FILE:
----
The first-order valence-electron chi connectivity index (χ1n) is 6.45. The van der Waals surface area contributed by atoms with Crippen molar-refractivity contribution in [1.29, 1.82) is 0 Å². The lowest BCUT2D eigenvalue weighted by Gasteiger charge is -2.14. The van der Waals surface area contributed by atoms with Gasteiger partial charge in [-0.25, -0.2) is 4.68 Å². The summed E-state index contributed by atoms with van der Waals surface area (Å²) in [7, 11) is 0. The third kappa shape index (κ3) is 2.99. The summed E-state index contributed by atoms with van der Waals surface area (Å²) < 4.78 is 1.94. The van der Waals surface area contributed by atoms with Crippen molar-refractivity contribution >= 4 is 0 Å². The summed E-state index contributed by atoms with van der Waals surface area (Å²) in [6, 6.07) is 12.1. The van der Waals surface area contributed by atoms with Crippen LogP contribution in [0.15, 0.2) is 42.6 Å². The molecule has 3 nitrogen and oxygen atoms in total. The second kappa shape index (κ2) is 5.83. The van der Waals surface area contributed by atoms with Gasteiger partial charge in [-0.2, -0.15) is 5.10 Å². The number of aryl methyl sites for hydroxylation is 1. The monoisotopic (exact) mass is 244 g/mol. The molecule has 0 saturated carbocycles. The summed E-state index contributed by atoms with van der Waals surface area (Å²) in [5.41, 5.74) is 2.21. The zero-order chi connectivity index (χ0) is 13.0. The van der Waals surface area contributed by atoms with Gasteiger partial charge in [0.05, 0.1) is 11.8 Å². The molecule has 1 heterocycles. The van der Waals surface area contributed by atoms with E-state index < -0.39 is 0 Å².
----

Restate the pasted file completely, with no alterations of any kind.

The first-order valence-electron chi connectivity index (χ1n) is 6.45. The van der Waals surface area contributed by atoms with Crippen molar-refractivity contribution in [1.29, 1.82) is 0 Å². The lowest BCUT2D eigenvalue weighted by Gasteiger charge is -2.14. The van der Waals surface area contributed by atoms with Gasteiger partial charge in [-0.25, -0.2) is 4.68 Å². The summed E-state index contributed by atoms with van der Waals surface area (Å²) in [7, 11) is 0. The third kappa shape index (κ3) is 2.99. The summed E-state index contributed by atoms with van der Waals surface area (Å²) < 4.78 is 1.94. The van der Waals surface area contributed by atoms with Crippen molar-refractivity contribution >= 4 is 0 Å². The summed E-state index contributed by atoms with van der Waals surface area (Å²) in [6, 6.07) is 12.1. The van der Waals surface area contributed by atoms with Crippen LogP contribution in [0.15, 0.2) is 42.6 Å². The molecule has 3 nitrogen and oxygen atoms in total. The second kappa shape index (κ2) is 5.83. The van der Waals surface area contributed by atoms with Gasteiger partial charge in [-0.2, -0.15) is 5.10 Å². The number of aryl methyl sites for hydroxylation is 1. The monoisotopic (exact) mass is 244 g/mol. The molecule has 0 saturated carbocycles. The summed E-state index contributed by atoms with van der Waals surface area (Å²) in [5.41, 5.74) is 2.21. The zero-order chi connectivity index (χ0) is 13.0. The van der Waals surface area contributed by atoms with Gasteiger partial charge in [0.05, 0.1) is 11.8 Å². The molecule has 1 heterocycles. The van der Waals surface area contributed by atoms with E-state index < -0.39 is 0 Å².